VISION 2030, A Clear Path to Our Future, is a year-long community planning process sponsored by the Greater Hall Chamber of Commerce. The program will be launched this month with its first steering committee meeting, a recruitment drive for volunteers and a news conference.
“We are excited about getting VISION 2030 started,” said Chamber Chairman John Vardeman. “It will be a wonderful opportunity for citizens to come together, think about the community they want to live in and then have a hand in making that vision become a reality.”
The idea of a community vision began during Rob Fowler’s tenure as Chairman of the Chamber Board in 2004. Fowler, a partner with Turner, Wood and Smith Insurance and Anita Scott, Northeast Georgia Medical Center are serving as co-chairs of VISION 2030.
VISION 2030 grew out of a special leadership summit in March 2005, where more than 100 diverse community leaders learned about community visioning and voted overwhelmingly to launch a visioning process for Hall County. Since then, the Chamber has spent the summer planning the project with the assistance of outside consultants.
In brief, community visioning is a process for engaging large numbers of citizens to think about and plan their community’s future. By doing so, visioning helps create consensus, opens the door to new ideas and strengthens citizen support for action. Visioning itself is not a new idea – large corporations and non-profit organizations have used these techniques for more than 40 years. Community visioning became popular in the early 1980s when used successfully in the revitalizing of Chattanooga, Tennessee. Since then, hundreds of large and small communities have used visioning, including Greenville, S.C. and Rome, Georgia.
Currently, VISION 2030 organizers are recruiting volunteers to help with 10 vision meetings that will be held at different locations in October and November.
“The most important element for a visioning process to succeed is for it to be inclusive and open,” said Chamber CEO and President Kit Dunlap. “We need as many people to come to these meetings as possible. And that’s why we need the volunteers – we want them to help bring their friends and neighbors to the meetings.”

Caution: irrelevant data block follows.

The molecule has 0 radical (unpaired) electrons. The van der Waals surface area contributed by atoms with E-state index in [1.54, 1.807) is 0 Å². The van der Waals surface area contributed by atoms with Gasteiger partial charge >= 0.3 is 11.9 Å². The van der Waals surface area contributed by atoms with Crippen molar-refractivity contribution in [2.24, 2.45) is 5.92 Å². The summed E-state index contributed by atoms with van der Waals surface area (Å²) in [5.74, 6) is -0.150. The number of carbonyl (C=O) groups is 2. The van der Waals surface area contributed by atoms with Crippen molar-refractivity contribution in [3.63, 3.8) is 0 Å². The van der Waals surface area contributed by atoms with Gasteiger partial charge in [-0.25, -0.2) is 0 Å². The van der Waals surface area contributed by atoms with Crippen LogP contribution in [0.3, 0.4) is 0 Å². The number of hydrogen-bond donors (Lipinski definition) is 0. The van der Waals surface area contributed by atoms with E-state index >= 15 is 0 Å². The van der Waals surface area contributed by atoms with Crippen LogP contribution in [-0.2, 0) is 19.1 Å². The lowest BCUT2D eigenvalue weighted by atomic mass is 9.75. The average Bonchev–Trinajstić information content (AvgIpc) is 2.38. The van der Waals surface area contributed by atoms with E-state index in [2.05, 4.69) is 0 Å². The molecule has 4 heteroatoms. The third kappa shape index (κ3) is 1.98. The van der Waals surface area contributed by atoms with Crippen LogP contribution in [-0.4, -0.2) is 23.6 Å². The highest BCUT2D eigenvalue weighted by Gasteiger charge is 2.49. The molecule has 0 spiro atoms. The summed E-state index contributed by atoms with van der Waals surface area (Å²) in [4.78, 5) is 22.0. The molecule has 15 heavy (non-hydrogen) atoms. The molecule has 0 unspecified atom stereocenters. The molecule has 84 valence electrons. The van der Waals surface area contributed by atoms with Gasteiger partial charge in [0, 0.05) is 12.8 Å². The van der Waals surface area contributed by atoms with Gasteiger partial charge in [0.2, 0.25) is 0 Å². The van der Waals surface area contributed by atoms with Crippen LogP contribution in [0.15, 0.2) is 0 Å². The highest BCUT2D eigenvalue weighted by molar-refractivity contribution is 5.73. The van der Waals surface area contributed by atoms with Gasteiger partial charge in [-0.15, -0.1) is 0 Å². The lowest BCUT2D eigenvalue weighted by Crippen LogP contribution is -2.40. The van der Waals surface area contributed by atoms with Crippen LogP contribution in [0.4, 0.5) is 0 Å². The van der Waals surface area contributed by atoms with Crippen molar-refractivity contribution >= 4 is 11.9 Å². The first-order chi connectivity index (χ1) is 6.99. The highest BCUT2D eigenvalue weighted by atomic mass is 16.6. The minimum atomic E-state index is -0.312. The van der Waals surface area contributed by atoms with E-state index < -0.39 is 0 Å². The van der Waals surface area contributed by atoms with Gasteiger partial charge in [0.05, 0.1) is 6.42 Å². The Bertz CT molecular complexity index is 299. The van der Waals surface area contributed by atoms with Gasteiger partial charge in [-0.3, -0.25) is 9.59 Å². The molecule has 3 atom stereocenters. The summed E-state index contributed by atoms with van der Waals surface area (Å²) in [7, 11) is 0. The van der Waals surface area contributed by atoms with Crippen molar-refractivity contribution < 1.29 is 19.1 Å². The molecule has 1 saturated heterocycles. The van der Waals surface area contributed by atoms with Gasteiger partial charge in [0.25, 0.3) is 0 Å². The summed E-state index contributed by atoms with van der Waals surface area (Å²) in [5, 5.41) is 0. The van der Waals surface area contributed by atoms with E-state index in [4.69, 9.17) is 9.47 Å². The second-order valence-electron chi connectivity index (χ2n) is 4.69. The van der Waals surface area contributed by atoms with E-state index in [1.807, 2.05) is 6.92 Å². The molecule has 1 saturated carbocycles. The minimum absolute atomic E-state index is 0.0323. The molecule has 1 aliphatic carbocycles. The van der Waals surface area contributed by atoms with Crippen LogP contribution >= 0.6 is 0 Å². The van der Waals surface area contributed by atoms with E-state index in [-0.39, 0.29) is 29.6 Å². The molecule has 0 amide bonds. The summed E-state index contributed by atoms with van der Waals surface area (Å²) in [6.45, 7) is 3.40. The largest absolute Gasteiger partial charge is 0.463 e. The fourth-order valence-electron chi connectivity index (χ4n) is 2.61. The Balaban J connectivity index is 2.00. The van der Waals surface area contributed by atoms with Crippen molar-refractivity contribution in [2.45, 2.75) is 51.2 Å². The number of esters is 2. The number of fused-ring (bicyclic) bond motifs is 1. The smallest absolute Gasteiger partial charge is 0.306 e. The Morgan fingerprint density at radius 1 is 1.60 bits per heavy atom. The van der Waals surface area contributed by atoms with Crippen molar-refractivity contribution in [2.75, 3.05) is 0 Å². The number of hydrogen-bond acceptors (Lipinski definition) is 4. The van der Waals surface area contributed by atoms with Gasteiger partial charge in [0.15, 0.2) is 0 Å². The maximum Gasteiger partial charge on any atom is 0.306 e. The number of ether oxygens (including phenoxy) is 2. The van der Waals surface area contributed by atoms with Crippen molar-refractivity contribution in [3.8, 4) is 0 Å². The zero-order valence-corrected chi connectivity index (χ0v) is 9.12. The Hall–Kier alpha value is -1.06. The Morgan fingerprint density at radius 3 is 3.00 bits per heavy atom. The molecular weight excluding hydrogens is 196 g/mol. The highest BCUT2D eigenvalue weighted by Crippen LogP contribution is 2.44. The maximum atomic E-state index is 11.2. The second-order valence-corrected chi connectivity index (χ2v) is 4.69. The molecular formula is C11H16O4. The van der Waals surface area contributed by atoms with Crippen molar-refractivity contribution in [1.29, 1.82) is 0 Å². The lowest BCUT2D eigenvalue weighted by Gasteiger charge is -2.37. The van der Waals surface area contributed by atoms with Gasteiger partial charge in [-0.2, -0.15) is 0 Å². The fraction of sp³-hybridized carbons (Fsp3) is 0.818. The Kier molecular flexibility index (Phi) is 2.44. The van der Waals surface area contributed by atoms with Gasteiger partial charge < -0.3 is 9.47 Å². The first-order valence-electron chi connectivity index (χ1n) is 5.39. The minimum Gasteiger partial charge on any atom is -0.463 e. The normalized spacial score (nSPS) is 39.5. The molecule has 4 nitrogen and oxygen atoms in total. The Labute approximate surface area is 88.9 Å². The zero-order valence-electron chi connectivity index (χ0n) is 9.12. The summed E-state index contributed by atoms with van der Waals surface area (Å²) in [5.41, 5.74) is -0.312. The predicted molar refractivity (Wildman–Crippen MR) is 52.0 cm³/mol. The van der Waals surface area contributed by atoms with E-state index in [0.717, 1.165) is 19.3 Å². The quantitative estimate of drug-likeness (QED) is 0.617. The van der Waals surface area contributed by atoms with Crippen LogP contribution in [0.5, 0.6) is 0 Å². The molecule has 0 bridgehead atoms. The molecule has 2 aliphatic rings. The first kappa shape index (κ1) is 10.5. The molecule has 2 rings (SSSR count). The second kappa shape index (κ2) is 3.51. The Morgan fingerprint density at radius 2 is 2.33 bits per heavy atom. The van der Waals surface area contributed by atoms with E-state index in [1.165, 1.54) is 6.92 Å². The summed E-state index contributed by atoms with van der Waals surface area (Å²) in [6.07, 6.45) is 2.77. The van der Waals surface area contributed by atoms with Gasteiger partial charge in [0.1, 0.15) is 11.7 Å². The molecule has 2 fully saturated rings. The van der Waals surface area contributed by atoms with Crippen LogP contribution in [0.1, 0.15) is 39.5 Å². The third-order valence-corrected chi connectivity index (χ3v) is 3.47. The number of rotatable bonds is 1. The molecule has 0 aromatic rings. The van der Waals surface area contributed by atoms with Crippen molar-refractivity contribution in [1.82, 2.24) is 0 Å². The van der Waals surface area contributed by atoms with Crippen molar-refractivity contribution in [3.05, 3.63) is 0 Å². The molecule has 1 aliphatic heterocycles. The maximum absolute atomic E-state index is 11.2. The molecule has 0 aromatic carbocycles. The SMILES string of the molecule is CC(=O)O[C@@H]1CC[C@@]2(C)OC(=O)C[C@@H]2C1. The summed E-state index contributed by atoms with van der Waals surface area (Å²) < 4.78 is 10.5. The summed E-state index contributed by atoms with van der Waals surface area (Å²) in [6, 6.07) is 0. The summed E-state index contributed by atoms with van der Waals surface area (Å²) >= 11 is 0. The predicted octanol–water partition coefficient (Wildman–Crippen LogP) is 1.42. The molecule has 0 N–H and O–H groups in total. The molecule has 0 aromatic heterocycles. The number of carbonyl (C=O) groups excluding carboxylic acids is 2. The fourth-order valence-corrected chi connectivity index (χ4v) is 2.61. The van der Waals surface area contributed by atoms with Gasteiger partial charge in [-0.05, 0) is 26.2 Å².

Denise Deal, a community volunteer and member of the Chamber’s Executive Committee for Government Affairs, will assist in coordinating the visioning team. A major part of Denise’s job is recruiting volunteers to help with outreach.
“We’re aiming to attract 100 people to attend each of the 10 vision meetings this fall,” Denise said. “To get that many people, we’re signing up volunteers to make phone calls, since we know that the best way to get people to attend is for volunteers to extend personal invitations.”
In addition to the meetings, VISION 2030 will keep citizens engaged in the project throughout the year with an unprecedented communications effort, including a web site and regular e-mail newsletters. The web site – hallmarkvision.com – will be launched in late September and will contain reports on every visioning session.
“Any document we create will be posted on the web site in a timely manner so the public can see what’s happening as the project moves forward,” Denise said.
Like most community visioning processes, the VISION 2030 will have two phases: a “Pure Visioning” phase this fall and a strategic planning phase starting in January.
The pure visioning phase will consist of the 10 vision meetings and end with the drafting of a “Common Vision” that captures the major elements citizens say they desire in Hall County. In January, HALLmark VISION 2030 will then convene strategic planning groups to make recommendations on how to achieve the vision. In May, the process will host a Community Day, during which citizens can review and comment on the plans.
Throughout the process, there will be numerous opportunities for citizen comment and volunteer involvement. Anyone interested in volunteering should call the Chamber at 770-532-6206 or e-mail Denise Deal: email@example.com
Otis White, President of Civic Strategies, Inc., is one of America’s top community leadership analysts, having studied business, political and civic leadership networks across the country. Civic Strategies is a strategic planning firm that structures public policy solutions for cities and regions. He is editor of the Civic Strategies E-Letter, a twice-monthly digest of civic news and trends from around the country, and contributor to magazines and newspapers about leadership trends. White is the consultant for the HALLmark Vision project.